On the good news front though, we heard that most village elders are very supportive of the schools and stress the value of education within the community. So in some – typically comparatively affluent – villages, the drop out rates have decreased in recent years and a high percentage of students (both boys and girls) are able to continue their education beyond 8th grade (which is when the mandatory education at government schools ends and students typically need to go to a school outside their home village to continue their studies). There are also government programmes which provide children with bikes, where the nearest 9/10th grade school is not in walking distance and a number of organisations (such as the foundation), are providing additional support and scholoarships for students.

Also, we were encouraged to find a number of “beacons” where an individual teacher or school had done some amazing work, completely self-motivated, to improve learning and education (e.g. by running after-school clubs, using games and songs to teach English or experimenting with other fun activities to make learning a better experience).

This afternoon we were invited to visit the local public school and thought we’d arrived at another planet. Education there is amazing – every subject is taught in English from pre-school using latest methodology and techniques, the students have a 50% say in their education (the other 50% is decided by the school board) and the whole atmosphere was full of energy and passion for education & learning.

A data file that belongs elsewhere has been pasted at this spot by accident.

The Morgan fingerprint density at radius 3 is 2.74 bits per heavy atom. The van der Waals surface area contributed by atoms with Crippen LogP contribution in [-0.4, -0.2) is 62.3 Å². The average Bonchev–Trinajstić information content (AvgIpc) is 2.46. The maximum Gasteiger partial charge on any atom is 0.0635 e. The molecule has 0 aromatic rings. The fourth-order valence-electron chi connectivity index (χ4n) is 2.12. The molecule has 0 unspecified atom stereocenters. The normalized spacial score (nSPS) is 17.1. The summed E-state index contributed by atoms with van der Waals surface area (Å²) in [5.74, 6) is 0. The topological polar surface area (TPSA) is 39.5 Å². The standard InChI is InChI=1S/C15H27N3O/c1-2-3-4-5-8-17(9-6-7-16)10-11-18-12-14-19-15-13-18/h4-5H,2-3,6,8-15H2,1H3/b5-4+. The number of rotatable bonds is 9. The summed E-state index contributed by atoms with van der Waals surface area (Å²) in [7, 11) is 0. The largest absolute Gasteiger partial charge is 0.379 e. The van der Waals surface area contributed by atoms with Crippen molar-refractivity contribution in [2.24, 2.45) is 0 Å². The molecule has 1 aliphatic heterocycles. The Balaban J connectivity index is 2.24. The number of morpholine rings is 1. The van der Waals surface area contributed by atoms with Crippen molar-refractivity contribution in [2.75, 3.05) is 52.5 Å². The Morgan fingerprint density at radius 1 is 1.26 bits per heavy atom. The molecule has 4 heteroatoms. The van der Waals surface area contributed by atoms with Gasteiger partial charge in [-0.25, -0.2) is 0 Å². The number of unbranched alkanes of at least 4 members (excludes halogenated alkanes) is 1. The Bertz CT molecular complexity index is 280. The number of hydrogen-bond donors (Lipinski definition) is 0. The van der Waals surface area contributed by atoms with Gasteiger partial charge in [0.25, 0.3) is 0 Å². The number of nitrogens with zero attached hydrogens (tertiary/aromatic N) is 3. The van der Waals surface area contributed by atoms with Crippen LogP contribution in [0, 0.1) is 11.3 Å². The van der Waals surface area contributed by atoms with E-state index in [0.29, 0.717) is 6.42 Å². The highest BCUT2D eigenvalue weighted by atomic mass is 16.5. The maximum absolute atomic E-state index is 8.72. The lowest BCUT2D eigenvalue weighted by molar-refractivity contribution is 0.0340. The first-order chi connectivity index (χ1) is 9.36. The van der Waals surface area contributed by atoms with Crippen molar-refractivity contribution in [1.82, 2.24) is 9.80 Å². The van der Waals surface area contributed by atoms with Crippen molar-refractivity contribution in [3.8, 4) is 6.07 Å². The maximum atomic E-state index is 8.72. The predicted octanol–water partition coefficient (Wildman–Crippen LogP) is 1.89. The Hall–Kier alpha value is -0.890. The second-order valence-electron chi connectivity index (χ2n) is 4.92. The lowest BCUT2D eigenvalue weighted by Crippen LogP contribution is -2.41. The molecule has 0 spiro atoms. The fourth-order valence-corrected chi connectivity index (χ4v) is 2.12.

Wow – we are still completely amazed by the experience and now even more keen to make a difference to the government schools, seeing what can be achieved by the right setting!

Based on the school visits and talking to our colleagues from the foundation, we’ve already come up with some initial ideas on what could be done to address the issues we saw and will add to this over the coming weeks. If you have any ideas and suggestions, please send these across as well (maybe some of you have worked as English teachers abroad or know of projects that help deprived schools etc.?).

We’ll continue with more visits this week (as the schools will be closed next week due to a national holiday on the 28th) and I’ll keep you posted on our progress.

We are also starting to plan what we’ll do over the weekend and it looks as if we’ll do some “temple-spotting”; so watch this space for some updates on this (as well as some insight into the Indian way to do shopping – quite different from what I’ve ever experienced).

1 comment:

  1. So sorry to read of Andreas' premature passing.

    The enthusiasm you are encountering is amazing; many UK based teachers would envy such knowledge hungry charges!

    Q: to what extent are childrens' books in evidence? I remember reading "Asterix The Gaul" cartoon books when learning French. I just wondered if fun / cartoon type based story books would be appropriate as a means to help supplement English based material - whilst still keeping a fun side to the reading input?

    Enjoy the temple spotting - and don't shop too much. ' hope tummy better now and mosquitoes less voracious? Mark